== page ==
There are 2 definitions of snuff in English:

snuff1

Line breaks: snuff
Pronunciation: /snʌf
 
/

verb

[with object]
  • 1Extinguish (a candle or flame): a breeze snuffed out the candle
    More example sentences
    • My candle was snuffed out and I knew it would never relight again.
    • All the candles were snuffed out immediately and a strong smell of brimstone and myrrh filled the room.
    • Sure, the candle was snuffed out at one moment, but that could have been the wind.
    Synonyms
    extinguish, put out, douse, smother, choke, stamp out, blow out, quench, stub out, turn out, dampen, damp down
  • 1.1Trim the charred wick from (a candle).
  • 1.2 informal Kill or put an end to in an abrupt or sudden manner: his life was snuffed out by a sniper’s bullet
    More example sentences
    • But solid Warriors defence snuffs out the early threat.
    • He came back on the offensive but still the York side tackled hard to snuff out scoring chances.
    • Pakistan's hopes were snuffed out well before lunch after he struck in the very first ball of the day.
  • 1.3 [no object] (snuff it) British informal Die: the old girl’s snuffed it
    More example sentences
    • If she snuffs it, will normal television programmes be suspended and will there be a national Three Minute Silence?
    • They'll buy a house, turn it into their own personal nursing home and when the last of them snuffs it, the nurses get the house.
    • The family is in line for money left by Mother but not before the old boy upstairs snuffs it.

noun

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  • The charred part of a candle wick.

Origin

late Middle English: of unknown origin.

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Word of the day mage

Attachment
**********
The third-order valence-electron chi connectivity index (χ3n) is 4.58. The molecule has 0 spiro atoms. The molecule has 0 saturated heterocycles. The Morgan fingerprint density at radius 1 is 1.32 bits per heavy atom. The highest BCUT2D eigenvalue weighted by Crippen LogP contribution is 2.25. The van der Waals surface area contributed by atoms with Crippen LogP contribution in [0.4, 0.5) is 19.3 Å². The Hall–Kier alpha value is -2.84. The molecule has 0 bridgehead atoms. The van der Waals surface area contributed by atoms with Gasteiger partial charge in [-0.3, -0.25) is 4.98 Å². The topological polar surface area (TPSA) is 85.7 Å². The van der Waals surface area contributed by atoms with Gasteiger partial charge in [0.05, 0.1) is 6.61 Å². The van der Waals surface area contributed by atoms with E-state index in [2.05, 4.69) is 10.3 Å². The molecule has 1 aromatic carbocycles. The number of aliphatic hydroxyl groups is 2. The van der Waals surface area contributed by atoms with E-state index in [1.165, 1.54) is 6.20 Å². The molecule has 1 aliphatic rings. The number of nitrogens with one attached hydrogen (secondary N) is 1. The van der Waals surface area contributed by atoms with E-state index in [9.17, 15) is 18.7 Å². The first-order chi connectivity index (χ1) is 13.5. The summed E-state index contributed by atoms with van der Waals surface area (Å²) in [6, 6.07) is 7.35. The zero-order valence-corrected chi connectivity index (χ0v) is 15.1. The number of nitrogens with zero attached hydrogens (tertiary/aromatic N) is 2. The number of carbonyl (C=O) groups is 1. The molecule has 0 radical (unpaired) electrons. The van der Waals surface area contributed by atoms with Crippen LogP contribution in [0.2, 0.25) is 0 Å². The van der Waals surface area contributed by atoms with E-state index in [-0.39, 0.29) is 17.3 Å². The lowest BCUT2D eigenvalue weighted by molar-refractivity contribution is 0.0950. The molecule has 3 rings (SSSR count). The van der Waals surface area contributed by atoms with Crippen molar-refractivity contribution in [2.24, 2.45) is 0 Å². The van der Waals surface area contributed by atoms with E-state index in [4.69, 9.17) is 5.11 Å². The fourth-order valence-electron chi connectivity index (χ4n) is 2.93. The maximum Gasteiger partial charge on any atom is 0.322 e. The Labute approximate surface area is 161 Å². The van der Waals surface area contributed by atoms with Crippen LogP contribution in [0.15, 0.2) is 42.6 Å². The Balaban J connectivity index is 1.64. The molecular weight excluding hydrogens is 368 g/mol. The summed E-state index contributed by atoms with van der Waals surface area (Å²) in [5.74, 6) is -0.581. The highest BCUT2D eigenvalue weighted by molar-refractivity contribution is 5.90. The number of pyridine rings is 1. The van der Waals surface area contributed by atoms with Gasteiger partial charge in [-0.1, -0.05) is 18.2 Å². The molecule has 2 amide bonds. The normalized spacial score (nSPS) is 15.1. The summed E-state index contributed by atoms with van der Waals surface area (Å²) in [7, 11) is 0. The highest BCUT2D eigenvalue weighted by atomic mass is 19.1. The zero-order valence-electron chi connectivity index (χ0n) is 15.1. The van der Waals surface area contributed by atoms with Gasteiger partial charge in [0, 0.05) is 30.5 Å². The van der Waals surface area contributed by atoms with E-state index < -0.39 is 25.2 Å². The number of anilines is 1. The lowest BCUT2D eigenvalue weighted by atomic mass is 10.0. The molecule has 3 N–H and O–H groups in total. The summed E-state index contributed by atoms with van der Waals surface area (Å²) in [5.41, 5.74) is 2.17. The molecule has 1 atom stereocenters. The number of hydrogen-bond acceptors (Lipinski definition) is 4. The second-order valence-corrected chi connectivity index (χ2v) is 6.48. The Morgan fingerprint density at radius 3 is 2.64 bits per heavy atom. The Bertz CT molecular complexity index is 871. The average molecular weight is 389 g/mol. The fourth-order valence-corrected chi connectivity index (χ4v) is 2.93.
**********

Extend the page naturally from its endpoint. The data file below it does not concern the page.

Pronunciation: meɪdʒ
noun
a magician or learned person

There are 2 definitions of snuff in English:

snuff2

Line breaks: snuff
Pronunciation: /snʌf
 
/

noun

[mass noun]
  • Powdered tobacco that is sniffed up the nostril rather than smoked: a pinch of snuff
    More example sentences
    • Eating out every other day or habits like chewing betel leaves, tobacco, taking snuff, smoking, and drinking take their toll on one's health and voice.
    • Although bubble gum and candy are also packaged to resemble snuff, chewing tobacco, pipes, and cigars, we do not know if similar evidence exists for such products or in other countries.
    • I would take my brown bag lunch down to Fish Creek behind the football field where I had smoked pot and done snuff back in my middle school.

verb

[with object] Back to top  
  • 1Inhale or sniff at (something).
  • 1.1 [no object] archaic Sniff up powdered tobacco: they smoked and snuffed a great deal

Phrases

up to snuff

informal
  • 2 archaic Not easily deceived; knowing: an up-to-snuff old vagabond

Origin

late Middle English (as a verb): from Middle Dutch snuffen 'to snuffle'. The noun dates from the late 17th century and is probably an abbreviation of Dutch snuftabak.

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